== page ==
The map, showing how the land was divided up between local families (including Beadman’s ancestors) during enclosure, the reorganization of land management at the end of the 18th century, was drawn up 10 years before the peasant poet John Clare came to work as a lime-burner a few kilometers away. Clare condemned enclosure, which left the land, he wrote: “In little parcels little minds to please.” In more positive mood, he declared:
How pleasant are the fields to roam and think
Whole Sabbaths through unnoticed and alone ...
Which, even on a Saturday rather than a Sabbath, is the perfect cue to start walking. A silver crescent moon lingers in the sky as I walk down through Braunston, past the village green and the village hall. Inside the 12th-century church, the red-backed Books of Common Prayer are neatly stacked and fragments of medieval wall paintings show angels with eagle-like wings. A plaque records the 1825 bequest of John and Ann Robinson for the sum of £20 (US$28) to be used for the poor of the parish: “To be distributed annually in bread on Christmas Day forever.” The Bequest Committee still meets twice a year, though bread has given way to £5 notes.
I pass a stone carving of a busty woman, possibly a pagan fertility symbol, and climb a stile into a broad meadow, where the low sun catches the undulating furrows of a medieval field system. The only sound is birdsong.
The grass has a crisp cushion of dead leaves. A winter stillness has settled on the landscape. I cross trickles of rivers and wade through marshy ground where the water almost reaches the top of my Wellingtons. I follow the yellow way-marking arrows, past Bushy Wood and Haydock Spinney, and, with my Ordnance Survey map flapping like a sheet in the keen wind, completely miss the double-trunked ash tree which will show me where to climb a hill. It doesn’t matter. It’s a marvelous morning.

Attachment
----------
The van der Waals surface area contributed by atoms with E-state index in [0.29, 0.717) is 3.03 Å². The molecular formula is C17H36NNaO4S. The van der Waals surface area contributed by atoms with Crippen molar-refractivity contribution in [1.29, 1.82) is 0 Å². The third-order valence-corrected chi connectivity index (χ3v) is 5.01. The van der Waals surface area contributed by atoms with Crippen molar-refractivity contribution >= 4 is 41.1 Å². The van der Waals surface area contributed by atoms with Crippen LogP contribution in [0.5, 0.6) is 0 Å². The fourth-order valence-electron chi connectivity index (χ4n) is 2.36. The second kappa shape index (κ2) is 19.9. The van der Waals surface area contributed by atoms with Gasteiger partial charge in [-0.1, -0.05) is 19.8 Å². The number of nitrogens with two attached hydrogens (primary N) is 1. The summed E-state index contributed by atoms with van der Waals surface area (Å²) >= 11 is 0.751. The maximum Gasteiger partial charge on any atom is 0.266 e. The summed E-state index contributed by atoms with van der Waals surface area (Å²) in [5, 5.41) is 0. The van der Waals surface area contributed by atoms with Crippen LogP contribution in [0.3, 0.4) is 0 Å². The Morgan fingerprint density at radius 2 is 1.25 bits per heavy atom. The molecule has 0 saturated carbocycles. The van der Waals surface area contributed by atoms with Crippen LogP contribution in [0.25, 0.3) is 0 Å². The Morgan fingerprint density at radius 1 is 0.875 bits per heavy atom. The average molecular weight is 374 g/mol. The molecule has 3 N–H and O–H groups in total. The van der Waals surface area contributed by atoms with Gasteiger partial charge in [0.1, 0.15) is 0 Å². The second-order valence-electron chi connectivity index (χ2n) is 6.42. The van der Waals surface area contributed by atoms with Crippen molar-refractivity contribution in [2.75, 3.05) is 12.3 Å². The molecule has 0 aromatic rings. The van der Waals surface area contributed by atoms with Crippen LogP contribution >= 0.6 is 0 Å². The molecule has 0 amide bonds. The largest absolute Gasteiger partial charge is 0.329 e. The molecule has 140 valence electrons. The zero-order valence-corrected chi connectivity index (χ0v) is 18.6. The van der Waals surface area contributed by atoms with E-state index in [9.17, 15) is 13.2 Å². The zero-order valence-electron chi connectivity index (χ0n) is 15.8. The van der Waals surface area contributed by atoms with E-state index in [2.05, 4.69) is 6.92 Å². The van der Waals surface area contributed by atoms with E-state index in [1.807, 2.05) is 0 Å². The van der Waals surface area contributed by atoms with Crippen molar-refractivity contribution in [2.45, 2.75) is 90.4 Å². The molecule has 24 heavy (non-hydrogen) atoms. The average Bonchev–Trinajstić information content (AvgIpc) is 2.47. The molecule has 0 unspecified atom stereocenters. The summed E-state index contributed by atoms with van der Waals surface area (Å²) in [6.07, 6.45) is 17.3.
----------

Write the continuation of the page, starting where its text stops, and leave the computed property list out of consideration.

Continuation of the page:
Down a broad oak-lined avenue, through a bridle gate, and finally into a tunnel through dense bushes onto the road leading to the Blue Ball, Braunston’s other pub: smart and friendly.
To round off the day, I tackle part of the leaflet’s other Braunston-based walk, to nearby Brooke, a tiny village in a hollow. It has what many consider Rutland’s prettiest church: squat-towered with Elizabethan furnishings and the gravestones of the four wives of Henry Raullins who were buried between 1713 and 1722; his fifth wife buried him in 1742. On one of the choir stalls, someone has carved the outline of a church and added the initials IM and the date: 16 March, 1664.
Finally, to Oakham, a reassuringly old-fashioned town whose main street still has locally owned shops, including two jewelers: Mr Breeze and Mr Diggle. Over a gent’s outfitters is a 1920s sign, “Smiths Grand Teas, imported direct from the finest tea gardens of India and Ceylon.” A blue and gold sundial proclaims: “Tempus fugit.” Time flies. Here in Rutland, it seems to fly that bit more slowly.
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